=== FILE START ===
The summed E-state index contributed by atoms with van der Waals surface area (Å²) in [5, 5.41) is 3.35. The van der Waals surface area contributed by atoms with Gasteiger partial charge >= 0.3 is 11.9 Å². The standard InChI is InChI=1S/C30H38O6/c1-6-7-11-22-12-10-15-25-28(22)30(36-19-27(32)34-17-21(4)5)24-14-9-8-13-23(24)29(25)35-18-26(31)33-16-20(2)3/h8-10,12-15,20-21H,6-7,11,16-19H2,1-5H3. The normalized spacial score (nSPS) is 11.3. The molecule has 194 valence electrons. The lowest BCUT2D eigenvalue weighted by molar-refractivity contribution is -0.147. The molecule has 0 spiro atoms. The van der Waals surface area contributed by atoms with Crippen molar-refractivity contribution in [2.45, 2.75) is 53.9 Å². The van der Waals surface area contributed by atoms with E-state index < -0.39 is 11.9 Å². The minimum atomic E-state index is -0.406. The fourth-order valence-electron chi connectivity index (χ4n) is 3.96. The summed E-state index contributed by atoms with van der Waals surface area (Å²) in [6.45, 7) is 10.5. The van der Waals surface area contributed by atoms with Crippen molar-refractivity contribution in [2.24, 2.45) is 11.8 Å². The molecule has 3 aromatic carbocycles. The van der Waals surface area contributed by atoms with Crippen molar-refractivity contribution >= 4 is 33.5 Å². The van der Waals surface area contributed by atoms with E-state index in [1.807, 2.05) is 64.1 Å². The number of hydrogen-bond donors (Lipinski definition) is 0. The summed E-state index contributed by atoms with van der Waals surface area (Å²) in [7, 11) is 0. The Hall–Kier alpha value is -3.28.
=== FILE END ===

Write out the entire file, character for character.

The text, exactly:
The summed E-state index contributed by atoms with van der Waals surface area (Å²) in [5, 5.41) is 3.35. The van der Waals surface area contributed by atoms with Gasteiger partial charge >= 0.3 is 11.9 Å². The standard InChI is InChI=1S/C30H38O6/c1-6-7-11-22-12-10-15-25-28(22)30(36-19-27(32)34-17-21(4)5)24-14-9-8-13-23(24)29(25)35-18-26(31)33-16-20(2)3/h8-10,12-15,20-21H,6-7,11,16-19H2,1-5H3. The normalized spacial score (nSPS) is 11.3. The molecule has 194 valence electrons. The lowest BCUT2D eigenvalue weighted by molar-refractivity contribution is -0.147. The molecule has 0 spiro atoms. The van der Waals surface area contributed by atoms with Crippen molar-refractivity contribution in [2.45, 2.75) is 53.9 Å². The van der Waals surface area contributed by atoms with E-state index < -0.39 is 11.9 Å². The minimum atomic E-state index is -0.406. The fourth-order valence-electron chi connectivity index (χ4n) is 3.96. The summed E-state index contributed by atoms with van der Waals surface area (Å²) in [6.45, 7) is 10.5. The van der Waals surface area contributed by atoms with Crippen molar-refractivity contribution in [2.24, 2.45) is 11.8 Å². The molecule has 3 aromatic carbocycles. The van der Waals surface area contributed by atoms with Crippen molar-refractivity contribution >= 4 is 33.5 Å². The van der Waals surface area contributed by atoms with E-state index in [1.807, 2.05) is 64.1 Å². The number of hydrogen-bond donors (Lipinski definition) is 0. The summed E-state index contributed by atoms with van der Waals surface area (Å²) in [7, 11) is 0. The Hall–Kier alpha value is -3.28.